General Adna Chaffee, a veteran of the U.S. Indian Wars and latterly fresh from crushing China’s Boxer Rebellion, approved the hangings — as did the U.S. President, Theodore Roosevelt. (Roosevelt later announced that future desertion cases would not be capitally punished, so Dubose and Russell were the only two executed for that crime during the U.S. war against Philippine independence.)

* Army and Navy Journal, XXXVII (Nov. 11, 1899)

** Michael C. Robinson and Frank N. Schubert, “David Fagen, An Afro-American Rebel in the Philippines, 1899-1901,” Pacific Historical Review, Vol. 44, No. 1 (Feb., 1975)

† Also called “Edward” by at least one press report.

‡ The 9th Cavalry was one of the original “Buffalo Soldiers” units.

On this day..

Entry Filed under: 20th Century,Capital Punishment,Death Penalty,Desertion,Disfavored Minorities,Execution,Guerrillas,Hanged,History,Military Crimes,Occupation and Colonialism,Philippines,Racial and Ethnic Minorities,Soldiers,U.S. Military,USA,Wartime Executions

Tags: , , , , , ,

1902: Gideon Scheepers, Boer guerrilla

5 comments January 18th, 2012 Headsman

Scheepers lives because they shot him.”

-Hermi Baartman, Graaf-Reinet Museum

On this date in 1902, Kommandant Gideon Jacobus Scheepers was shot by the British for his exploits in the Boer War.

The young Dutch-descended Scheepers (here’s his Afrikaans Wikipedia page) was a soldier from the still-independent Boer states which were being reduced in this war to British dependencies.

In 1901, late in the proceedings, Scheepers took a column of irregulars into the British Eastern Cape Province and wrought havoc behind the lines. Some exploits are the stuff of legend, like the time he rode into a town, released all the Boer prisoners, locked up the British magistrate, and hauled down the Union Jack — to the delight of the Boer locals.

He would spend that year giving the British much better than he got, but the war was also infamously dirty.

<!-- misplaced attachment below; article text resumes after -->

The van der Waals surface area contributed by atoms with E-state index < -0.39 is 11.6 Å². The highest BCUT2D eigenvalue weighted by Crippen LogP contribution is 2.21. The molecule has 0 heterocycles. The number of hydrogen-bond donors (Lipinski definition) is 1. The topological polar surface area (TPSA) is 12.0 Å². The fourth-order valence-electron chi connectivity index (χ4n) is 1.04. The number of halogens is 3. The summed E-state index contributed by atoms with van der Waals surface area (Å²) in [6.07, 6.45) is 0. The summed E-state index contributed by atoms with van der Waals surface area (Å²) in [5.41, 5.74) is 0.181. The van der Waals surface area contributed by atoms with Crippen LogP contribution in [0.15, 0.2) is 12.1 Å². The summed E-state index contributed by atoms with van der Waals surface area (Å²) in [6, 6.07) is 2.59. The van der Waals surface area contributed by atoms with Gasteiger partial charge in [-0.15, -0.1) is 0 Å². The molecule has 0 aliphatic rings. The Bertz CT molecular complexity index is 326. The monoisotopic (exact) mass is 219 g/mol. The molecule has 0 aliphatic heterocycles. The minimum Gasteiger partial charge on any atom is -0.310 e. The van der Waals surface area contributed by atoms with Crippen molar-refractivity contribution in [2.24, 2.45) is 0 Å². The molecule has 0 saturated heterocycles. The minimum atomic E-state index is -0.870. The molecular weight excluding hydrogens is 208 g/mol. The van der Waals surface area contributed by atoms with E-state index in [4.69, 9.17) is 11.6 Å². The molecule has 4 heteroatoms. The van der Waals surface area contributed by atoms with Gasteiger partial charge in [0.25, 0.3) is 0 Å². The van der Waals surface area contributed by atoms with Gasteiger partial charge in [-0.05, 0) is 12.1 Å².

According to David Harrison’s The White Tribe of Africa: South Africa in Perspective, “Scheeepers’ men also flogged and shot natives who helped the British, looted as well as burned farms, and executed Boer ‘traitors’.”

Was any of that criminal?

Since Scheepers was over enemy lines, the Boers who joined him could be held liable for treason … but that didn’t hold for Scheepers himself. His execution turned on holding these unsavory acts as war crimes: his 30-count charge sheet included seven arsons, seven murders, and various and sundry abuses of prisoners and blacks. Scheepers was really sore about the last; natives were supposed to be kept out of the fighting, but the prisoner very credibly insisted that the ones he “murdered” were under arms as scouts for the British.

“We Afrikaners will never find justice under the English,” Scheepers wrote as a prisoner. “Everything is for the kaffirs.”

(There’s a vociferous defense of Scheepers from a pro-Boer history here, and a more sober one by a London press correspondent here.)


Scheepers is read the death warrant on January 17, 1902 — before Graaf-Reinet townspeople assembled by British orders.

For non-Loyalist Boers and for many throughout the world — the U.S. House of Representatives even moved a resolution calling for Scheepers to be accorded POW status according to the Geneva Convention — it smacked of a setup.


Gideon Scheepers (mostly obscured by his guards) tied to a chair for execution.


Just shot, Gideon Scheepers slumps backward in his chair.

While martyrdom guaranteed Scheepers a lasting legacy, bizarre posthumous turns helped elevate it into legend. When the dead man’s family turned up after hostilities to retrieve his bones, the grave turned out empty, leading to a years-long saga with colorful frauds presenting bogus remains, a mentally ill man doing the Grand Duchess Anastasia act and claiming to be Scheepers, and the actual corpse remaining stubbornly elusive.